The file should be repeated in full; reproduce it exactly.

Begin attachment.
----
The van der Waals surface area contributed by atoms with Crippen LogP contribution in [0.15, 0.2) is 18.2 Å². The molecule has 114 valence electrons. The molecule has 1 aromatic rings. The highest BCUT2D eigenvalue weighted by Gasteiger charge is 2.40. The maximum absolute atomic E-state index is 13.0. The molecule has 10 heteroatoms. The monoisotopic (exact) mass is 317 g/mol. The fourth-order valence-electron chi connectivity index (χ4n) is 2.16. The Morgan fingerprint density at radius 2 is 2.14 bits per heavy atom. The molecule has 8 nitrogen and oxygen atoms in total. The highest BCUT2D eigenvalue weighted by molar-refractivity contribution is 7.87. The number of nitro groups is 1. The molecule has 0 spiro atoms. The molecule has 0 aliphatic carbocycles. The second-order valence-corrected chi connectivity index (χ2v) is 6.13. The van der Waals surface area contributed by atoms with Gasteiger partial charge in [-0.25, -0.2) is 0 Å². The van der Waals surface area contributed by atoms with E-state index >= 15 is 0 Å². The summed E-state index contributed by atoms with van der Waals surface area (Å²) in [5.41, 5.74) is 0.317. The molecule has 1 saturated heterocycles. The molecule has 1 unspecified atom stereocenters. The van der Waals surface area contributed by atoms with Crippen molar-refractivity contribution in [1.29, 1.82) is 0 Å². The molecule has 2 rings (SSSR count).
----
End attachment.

The van der Waals surface area contributed by atoms with Crippen LogP contribution in [0.15, 0.2) is 18.2 Å². The molecule has 114 valence electrons. The molecule has 1 aromatic rings. The highest BCUT2D eigenvalue weighted by Gasteiger charge is 2.40. The maximum absolute atomic E-state index is 13.0. The molecule has 10 heteroatoms. The monoisotopic (exact) mass is 317 g/mol. The fourth-order valence-electron chi connectivity index (χ4n) is 2.16. The Morgan fingerprint density at radius 2 is 2.14 bits per heavy atom. The molecule has 8 nitrogen and oxygen atoms in total. The highest BCUT2D eigenvalue weighted by molar-refractivity contribution is 7.87. The number of nitro groups is 1. The molecule has 0 spiro atoms. The molecule has 0 aliphatic carbocycles. The second-order valence-corrected chi connectivity index (χ2v) is 6.13. The van der Waals surface area contributed by atoms with Gasteiger partial charge in [-0.25, -0.2) is 0 Å². The van der Waals surface area contributed by atoms with E-state index >= 15 is 0 Å². The summed E-state index contributed by atoms with van der Waals surface area (Å²) in [5.41, 5.74) is 0.317. The molecule has 1 saturated heterocycles. The molecule has 1 unspecified atom stereocenters. The van der Waals surface area contributed by atoms with Crippen molar-refractivity contribution in [1.29, 1.82) is 0 Å². The molecule has 2 rings (SSSR count).